“Somebody has to keep the program going,” Arrington said. “We enjoy racing. But we’re all getting older (the youngest of the ‘Charlotte Five’ will be 40 before the end of the year), and one day we’ll have to give it up. And what will we have to show for it? Nothing!
“Maybe they didn’t need us at Charlotte, but they do at other tracks - some of which didn’t have full fields this year.”
“I’ve been calling Billy (NASCAR President Bill France Jr.) for the past month,” Hylton said. “But he says he’s been too busy to talk. If they had only 1O hot dogs at Charlotte, he would have found time to talk, I’m sure.”
Outside of the “Daytona 500,” Charlotte’s “World 600” and “NAPA National 500” are the second and third richest events on the 30 race Winston Cup circuit. However, the top purses work against the regulars, as every Tom, Dick and Harry is on hand for the money races.”
Among the regulars did not qualify fast enough to earn a starting position at Charlotte were rookie Ronnie Thomas, Cecil Gordon, Gary Myers and Jimmy Means.
“Cecil came here with a brand new, good looking Oldsmobile. He worked very hard on the car and spent $800 on tires that are now useless because he didn’t make the field. We need two extra starting spots for the regulars who don’t make the field,” Arrington said, with Hylton agreeing.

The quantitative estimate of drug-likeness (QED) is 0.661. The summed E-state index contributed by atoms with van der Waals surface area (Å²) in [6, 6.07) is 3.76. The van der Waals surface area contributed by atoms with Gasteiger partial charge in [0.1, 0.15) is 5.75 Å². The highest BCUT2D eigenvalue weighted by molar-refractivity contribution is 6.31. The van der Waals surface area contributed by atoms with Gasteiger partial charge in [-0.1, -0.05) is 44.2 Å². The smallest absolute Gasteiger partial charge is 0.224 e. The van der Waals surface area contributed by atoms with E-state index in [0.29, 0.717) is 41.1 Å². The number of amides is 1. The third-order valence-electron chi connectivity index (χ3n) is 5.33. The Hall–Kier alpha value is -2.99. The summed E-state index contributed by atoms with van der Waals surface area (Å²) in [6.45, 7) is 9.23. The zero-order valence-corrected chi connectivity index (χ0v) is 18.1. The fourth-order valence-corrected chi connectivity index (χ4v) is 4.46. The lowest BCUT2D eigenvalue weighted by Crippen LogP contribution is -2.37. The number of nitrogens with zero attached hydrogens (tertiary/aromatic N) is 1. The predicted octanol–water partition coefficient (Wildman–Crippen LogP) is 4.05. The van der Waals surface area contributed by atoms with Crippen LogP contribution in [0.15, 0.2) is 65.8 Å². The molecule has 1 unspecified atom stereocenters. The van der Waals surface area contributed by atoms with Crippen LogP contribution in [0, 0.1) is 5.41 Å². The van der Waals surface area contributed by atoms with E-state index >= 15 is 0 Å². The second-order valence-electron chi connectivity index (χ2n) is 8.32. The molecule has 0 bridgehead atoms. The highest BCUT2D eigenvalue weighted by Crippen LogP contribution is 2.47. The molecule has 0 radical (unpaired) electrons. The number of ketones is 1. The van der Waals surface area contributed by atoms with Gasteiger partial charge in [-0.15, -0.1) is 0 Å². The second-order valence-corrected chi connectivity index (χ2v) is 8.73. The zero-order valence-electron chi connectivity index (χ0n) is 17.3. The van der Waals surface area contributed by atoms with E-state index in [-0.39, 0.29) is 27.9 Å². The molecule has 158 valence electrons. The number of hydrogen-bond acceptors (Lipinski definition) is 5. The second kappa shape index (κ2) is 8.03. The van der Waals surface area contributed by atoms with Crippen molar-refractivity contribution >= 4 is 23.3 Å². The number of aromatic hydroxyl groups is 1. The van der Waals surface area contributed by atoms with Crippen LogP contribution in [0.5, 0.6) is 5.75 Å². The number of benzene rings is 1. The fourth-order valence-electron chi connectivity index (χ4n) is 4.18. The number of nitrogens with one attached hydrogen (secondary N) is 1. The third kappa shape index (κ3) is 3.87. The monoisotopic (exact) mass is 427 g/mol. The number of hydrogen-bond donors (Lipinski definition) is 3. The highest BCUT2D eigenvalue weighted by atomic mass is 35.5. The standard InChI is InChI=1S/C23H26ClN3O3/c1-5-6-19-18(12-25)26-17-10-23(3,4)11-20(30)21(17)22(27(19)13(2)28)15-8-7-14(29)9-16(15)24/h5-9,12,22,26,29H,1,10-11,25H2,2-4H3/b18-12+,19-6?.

The two drivers brought up another problem for Wheeler to pursue.
“You have to run 15 Late Model Sportsman (LMS) races to be eligible for big Sportsman event, such as the ones at Charlotte, Daytona and Talladega. But a rookie, you, a sports writer could buy a license, qualify for the ‘National 500’ and race without any restrictions. Is that right?” asked Hylton.
“The LMS drivers are protected at the big races. We aren’t in the Winston Cup series. And we’re supposed to be the big leagues,” Arrington added.
Wheeler has said that the protest of the “Charlotte Five” was a “dirt-track action, and we’re in the major leagues.”
Hylton says that all the independents want is a decent wage, to be able to make a living, and some of the benefits “we’ve earned in making NASCAR Winston Cup racing a very profitable business.”